**e**_{i}**e**_{j}=*c*_{i,j}^{k}**e**_{k}.

If you apply this to vectors written in index notation, then this becomes

- (
**xy**)^{k}=*c*_{i,j}^{k}*x*^{i}*y*^{j}.

If *K* is only a commutative ring and not a field, then the same process works if *A* is a free module over *K*. If it isn't, then the multiplication is still completely determined by its action on a set that spans *A*; however, the structure constants can't be specified arbitrarily in this case, and knowing only the structure constants does not specify the algebra up to isomorphism.

Two-dimensional, three-dimensional and four-dimensional unital associative algebras over the field of complex numbers were completely classified up to isomorphism by Eduard Study.^{ [4] }

There exist two such two-dimensional algebras. Each algebra consists of linear combinations (with complex coefficients) of two basis elements, 1 (the identity element) and *a*. According to the definition of an identity element,

It remains to specify

- for the first algebra,
- for the second algebra.

There exist five such three-dimensional algebras. Each algebra consists of linear combinations of three basis elements, 1 (the identity element), *a* and *b*. Taking into account the definition of an identity element, it is sufficient to specify

- for the first algebra,
- for the second algebra,
- for the third algebra,
- for the fourth algebra,
- for the fifth algebra.

The fourth of these algebras is non-commutative, and the others are commutative.

In some areas of mathematics, such as commutative algebra, it is common to consider the more general concept of an **algebra over a ring**, where a commutative unital ring *R* replaces the field *K*. The only part of the definition that changes is that *A* is assumed to be an *R*-module (instead of a vector space over *K*).

A ring *A* is always an associative algebra over its center, and over the integers. A classical example of an algebra over its center, is the split-biquaternion algebra, which is isomorphic to , the direct product of two quaternion algebras. The center of that ring is , and hence it has the structure of an algebra over its center, which is not a field. Note that the split-biquaternion algebra is also naturally an 8-dimensional -algebra.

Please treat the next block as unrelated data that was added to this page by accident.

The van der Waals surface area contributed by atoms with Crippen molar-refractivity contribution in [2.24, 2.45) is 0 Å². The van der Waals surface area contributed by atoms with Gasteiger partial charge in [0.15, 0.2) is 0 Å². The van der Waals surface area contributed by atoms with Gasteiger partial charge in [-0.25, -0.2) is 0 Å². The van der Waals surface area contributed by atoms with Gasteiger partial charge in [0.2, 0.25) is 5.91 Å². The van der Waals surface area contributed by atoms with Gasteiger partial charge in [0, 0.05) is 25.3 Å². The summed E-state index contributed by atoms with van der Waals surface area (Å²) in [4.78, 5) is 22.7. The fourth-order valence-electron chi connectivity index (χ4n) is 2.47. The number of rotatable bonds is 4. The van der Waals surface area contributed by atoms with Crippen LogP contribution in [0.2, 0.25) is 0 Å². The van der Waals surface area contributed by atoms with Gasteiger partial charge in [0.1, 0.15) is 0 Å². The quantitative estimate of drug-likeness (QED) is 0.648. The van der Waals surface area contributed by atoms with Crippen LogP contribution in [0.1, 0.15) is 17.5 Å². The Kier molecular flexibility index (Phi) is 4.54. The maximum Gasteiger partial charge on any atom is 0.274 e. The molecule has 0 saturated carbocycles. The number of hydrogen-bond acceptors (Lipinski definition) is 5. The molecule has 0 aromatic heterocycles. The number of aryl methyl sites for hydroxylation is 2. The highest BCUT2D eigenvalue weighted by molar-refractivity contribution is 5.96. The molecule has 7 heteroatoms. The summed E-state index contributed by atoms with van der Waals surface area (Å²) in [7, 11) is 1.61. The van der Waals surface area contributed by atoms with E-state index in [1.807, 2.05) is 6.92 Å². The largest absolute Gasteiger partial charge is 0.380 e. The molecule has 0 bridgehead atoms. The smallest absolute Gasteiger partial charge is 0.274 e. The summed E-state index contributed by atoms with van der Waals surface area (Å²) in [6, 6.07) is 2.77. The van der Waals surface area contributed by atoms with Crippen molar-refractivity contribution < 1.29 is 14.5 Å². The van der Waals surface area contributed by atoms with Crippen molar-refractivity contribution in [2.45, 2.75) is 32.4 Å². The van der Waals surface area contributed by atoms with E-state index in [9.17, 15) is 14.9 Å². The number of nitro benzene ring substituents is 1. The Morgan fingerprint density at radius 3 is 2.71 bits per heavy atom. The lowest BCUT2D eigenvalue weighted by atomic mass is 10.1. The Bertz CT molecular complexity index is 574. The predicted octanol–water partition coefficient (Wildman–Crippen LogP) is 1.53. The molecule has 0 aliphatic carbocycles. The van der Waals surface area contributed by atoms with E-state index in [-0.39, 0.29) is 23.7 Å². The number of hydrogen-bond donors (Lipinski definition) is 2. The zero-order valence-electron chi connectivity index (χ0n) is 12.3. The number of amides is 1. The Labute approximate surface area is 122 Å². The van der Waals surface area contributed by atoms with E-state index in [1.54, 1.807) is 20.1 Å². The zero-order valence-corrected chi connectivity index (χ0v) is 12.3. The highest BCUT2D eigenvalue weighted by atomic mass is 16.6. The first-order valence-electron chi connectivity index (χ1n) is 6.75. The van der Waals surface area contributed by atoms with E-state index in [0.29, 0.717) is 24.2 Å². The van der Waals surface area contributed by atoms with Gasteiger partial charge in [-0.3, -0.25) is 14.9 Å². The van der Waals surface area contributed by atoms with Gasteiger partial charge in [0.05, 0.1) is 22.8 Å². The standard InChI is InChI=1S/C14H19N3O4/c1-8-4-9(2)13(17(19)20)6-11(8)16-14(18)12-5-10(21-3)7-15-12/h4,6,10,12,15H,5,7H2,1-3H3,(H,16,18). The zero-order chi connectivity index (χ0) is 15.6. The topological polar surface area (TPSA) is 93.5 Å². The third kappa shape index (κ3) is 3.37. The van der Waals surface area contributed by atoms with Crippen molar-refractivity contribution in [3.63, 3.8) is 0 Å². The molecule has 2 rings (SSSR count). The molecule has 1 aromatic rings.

In commutative algebra, if *A* is a commutative ring, then any unital ring homomorphism defines an *R*-module structure on *A*, and this is what is known as the *R*-algebra structure.^{ [5] } So a ring comes with a natural -module structure, since one can take the unique homomorphism .^{ [6] } On the other hand, not all rings can be given the structure of an algebra over a field (for example the integers). See * Field with one element * for a description of an attempt to give to every ring a structure that behaves like an algebra over a field.

- ↑ See also Hazewinkel, Gubareni & Kirichenko 2004 , p. 3 Proposition 1.1.1
- ↑ Prolla, João B. (2011) [1977]. "Lemma 4.10".
*Approximation of Vector Valued Functions*. Elsevier. p. 65. ISBN 978-0-08-087136-3. - ↑ Schafer, Richard D. (1996).
*An Introduction to Nonassociative Algebras*. ISBN 0-486-68813-5. - ↑ Study, E. (1890), "Über Systeme complexer Zahlen und ihre Anwendungen in der Theorie der Transformationsgruppen",
*Monatshefte für Mathematik*,**1**(1): 283–354, doi:10.1007/BF01692479 - ↑ Matsumura, H. (1989).
*Commutative Ring Theory*. Cambridge Studies in Advanced Mathematics.**8**. Translated by Reid, M. (2nd ed.). Cambridge University Press. ISBN 978-0-521-36764-6. - ↑ Kunz, Ernst (1985).
*Introduction to Commutative algebra and algebraic geometry*. Birkhauser. ISBN 0-8176-3065-1.

In mathematics, an **associative algebra** is an algebraic structure with compatible operations of addition, multiplication, and a scalar multiplication by elements in some field. The addition and multiplication operations together give *A* the structure of a ring; the addition and scalar multiplication operations together give *A* the structure of a vector space over *K*. In this article we will also use the term *K*-algebra to mean an associative algebra over the field *K*. A standard first example of a *K*-algebra is a ring of square matrices over a field *K*, with the usual matrix multiplication.